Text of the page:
I wanted a little girl to show my scrapbooks to because I KNOW she would care. I wanted a little girl to gab about first boyfriends and share Nancy Drew books with. I wanted a little girl so I could show her my wedding gown and maybe hope she’d even like it or maybe even (dare to dream) wear it someday. I wanted a little girl to pass on the cool hand-made Thai dresses of my mother’s, that I wore and she could wear. I wanted a little girl to explain that O.B. tampons work soooo much better than Tampax, and then be able to get her a hot cup of tea when she had cramps. I wanted a little girl who might discover the wonder and excitement of the same women’s college I went to. I wanted a little girl to call me first when she got engaged and then keep me by her side for support as she planned her wedding. I wanted a little girl that I could help with through a pregnancy and be there when she was pushing because she HAD to have me there, I would have been her best friend!

I wanted a little girl so I could see myself come back around again.

I wanted a little girl because I was selfish.

So there you have it.

And are those good enough reasons to play with the odds, try for another baby and hope for a girl? Um… you’ve got to be kidding me, a resounding: NO!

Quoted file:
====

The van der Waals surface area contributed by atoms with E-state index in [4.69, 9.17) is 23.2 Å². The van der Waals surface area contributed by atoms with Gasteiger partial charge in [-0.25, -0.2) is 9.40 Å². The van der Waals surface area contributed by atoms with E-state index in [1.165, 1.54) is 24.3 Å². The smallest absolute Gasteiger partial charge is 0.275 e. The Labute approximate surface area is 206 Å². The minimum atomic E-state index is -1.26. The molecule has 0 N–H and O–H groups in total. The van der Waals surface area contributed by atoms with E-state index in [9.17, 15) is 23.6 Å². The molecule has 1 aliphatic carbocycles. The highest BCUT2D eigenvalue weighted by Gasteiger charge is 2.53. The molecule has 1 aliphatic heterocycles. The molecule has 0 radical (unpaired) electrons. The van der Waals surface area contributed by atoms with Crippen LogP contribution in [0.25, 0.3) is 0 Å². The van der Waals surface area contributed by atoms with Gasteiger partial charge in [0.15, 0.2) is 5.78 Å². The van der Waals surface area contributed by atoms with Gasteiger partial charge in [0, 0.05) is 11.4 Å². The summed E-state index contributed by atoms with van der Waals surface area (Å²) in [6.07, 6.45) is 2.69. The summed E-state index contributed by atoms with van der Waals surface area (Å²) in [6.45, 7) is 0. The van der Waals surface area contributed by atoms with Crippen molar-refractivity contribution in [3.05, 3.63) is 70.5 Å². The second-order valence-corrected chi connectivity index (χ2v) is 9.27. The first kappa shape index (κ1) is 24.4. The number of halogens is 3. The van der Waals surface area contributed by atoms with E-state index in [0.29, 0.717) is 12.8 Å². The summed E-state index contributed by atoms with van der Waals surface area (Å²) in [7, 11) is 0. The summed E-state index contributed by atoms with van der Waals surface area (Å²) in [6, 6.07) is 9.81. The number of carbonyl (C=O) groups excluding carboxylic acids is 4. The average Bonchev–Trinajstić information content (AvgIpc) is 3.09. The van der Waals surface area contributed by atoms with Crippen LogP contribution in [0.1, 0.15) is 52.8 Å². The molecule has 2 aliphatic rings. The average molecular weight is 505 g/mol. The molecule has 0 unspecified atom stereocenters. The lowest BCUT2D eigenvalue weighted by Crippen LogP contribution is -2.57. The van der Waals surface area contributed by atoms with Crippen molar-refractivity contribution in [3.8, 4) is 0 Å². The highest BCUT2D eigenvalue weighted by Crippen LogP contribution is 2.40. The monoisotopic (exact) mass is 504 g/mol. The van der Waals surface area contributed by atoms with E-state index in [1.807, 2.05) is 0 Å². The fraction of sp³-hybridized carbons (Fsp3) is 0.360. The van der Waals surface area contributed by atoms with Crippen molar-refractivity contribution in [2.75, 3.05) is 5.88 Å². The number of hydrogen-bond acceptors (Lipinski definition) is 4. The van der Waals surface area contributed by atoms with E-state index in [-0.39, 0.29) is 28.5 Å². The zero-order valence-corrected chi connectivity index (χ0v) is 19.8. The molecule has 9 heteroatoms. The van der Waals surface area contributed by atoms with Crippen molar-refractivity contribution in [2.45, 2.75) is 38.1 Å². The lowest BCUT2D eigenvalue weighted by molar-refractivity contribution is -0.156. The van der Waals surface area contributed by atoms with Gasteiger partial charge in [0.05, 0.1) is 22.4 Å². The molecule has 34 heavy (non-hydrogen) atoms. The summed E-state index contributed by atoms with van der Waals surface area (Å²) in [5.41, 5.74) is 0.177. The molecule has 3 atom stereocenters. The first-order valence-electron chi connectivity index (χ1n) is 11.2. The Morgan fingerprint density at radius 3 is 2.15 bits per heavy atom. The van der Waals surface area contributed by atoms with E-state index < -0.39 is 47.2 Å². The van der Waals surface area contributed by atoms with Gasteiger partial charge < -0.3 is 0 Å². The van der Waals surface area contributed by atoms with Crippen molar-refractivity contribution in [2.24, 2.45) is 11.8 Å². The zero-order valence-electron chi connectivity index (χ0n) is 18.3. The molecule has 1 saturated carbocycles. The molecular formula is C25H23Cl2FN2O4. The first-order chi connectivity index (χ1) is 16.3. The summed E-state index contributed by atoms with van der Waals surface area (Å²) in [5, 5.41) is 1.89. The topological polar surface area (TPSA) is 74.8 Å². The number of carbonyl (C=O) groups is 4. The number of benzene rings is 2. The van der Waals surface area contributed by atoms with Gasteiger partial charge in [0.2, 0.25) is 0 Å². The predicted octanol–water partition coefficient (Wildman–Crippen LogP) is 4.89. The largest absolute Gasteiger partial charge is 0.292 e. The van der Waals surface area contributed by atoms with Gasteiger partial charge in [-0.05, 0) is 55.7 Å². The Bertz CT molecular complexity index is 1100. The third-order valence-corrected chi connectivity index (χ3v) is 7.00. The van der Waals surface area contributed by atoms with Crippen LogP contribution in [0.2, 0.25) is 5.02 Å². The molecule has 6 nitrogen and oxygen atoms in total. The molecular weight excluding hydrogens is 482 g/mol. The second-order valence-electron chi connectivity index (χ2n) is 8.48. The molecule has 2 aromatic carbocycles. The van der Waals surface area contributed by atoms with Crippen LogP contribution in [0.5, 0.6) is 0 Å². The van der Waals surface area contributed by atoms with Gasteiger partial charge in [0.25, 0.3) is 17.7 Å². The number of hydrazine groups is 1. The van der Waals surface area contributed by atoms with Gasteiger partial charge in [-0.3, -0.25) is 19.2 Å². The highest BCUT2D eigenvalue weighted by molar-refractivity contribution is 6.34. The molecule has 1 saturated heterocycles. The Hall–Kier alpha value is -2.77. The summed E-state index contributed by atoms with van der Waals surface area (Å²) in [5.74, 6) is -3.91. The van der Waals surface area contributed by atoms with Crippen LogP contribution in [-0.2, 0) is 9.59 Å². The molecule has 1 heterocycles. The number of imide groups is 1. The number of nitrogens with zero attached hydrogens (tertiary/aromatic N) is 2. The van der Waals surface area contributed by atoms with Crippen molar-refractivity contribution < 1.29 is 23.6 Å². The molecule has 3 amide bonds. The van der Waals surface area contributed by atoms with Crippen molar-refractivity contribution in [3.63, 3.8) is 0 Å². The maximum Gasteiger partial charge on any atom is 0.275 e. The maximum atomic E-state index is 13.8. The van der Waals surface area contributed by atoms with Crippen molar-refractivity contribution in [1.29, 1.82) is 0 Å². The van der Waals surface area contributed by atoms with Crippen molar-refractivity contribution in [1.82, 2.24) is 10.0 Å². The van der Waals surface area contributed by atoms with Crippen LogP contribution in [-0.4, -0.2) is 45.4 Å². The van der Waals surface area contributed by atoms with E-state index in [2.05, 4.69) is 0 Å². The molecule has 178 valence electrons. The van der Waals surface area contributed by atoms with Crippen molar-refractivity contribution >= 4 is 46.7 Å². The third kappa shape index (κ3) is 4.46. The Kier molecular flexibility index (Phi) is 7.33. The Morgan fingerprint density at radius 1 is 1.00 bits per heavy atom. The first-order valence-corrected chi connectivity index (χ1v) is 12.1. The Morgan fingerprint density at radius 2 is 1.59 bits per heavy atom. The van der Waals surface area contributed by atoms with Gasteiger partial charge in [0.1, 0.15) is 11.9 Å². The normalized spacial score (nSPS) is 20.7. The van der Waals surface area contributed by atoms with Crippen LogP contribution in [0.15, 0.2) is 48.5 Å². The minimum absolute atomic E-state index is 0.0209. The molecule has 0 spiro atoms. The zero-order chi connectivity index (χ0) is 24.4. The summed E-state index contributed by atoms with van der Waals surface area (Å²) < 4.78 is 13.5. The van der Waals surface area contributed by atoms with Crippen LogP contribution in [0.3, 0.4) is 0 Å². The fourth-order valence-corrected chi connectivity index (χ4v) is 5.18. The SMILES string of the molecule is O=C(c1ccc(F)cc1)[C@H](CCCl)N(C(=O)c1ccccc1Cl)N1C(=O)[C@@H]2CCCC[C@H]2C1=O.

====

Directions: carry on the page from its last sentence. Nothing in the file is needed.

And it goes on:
Because all of that falala and frippery I’ve listed above is NOT what parenting is about. Its what *I* wanted in a parent-child relationship. But even if I had had a girl, whose to say she would have given a rat’s ass about Barbies? And whose to say my sons won’t adore and appreciate my scrapbooks after all?

Parents so often push their dreams and hopes onto their children. Our children should do what we did. They should do it better. And then they shouldn’t do what we did at all, why haven’t they learned from our mistakes?

My sons have taught me to look for so much more in parenting. While I have a brother and I was well versed in such boy obsessions as Star Wars, fishing, and Lego’s growing up – having two sons has offered me a clean slate of sorts. I’m not a boy. I had no expectations for how mother-son relationship would go. I never pretended my dolls were boys and I honestly didn’t spend hours dressing my dolls in basic Ts and khaki shorts. Having a boy was nothing I expected and everything I should have ever hoped for.

And so, now as a parent of two boys, I have learned what parenting is really about. Not outfits, toys and lecturing to them about what I did as a child. But its rather about sleeping upright in bed with your feverish baby, its about catching your son as he leaps into the pool, its about hearing him love to read, its about the same turkey sandwich everyday and demands of “snuggews (snuggles) on the couwk(couch)”. And love, this endless reserve of  it; no matter what their choices, I’ve got their back. Heck, one of them could decide he DOES want to wear those cute stockings with the ruffles after all. Knock yourself out, kid. Whatever you want to do.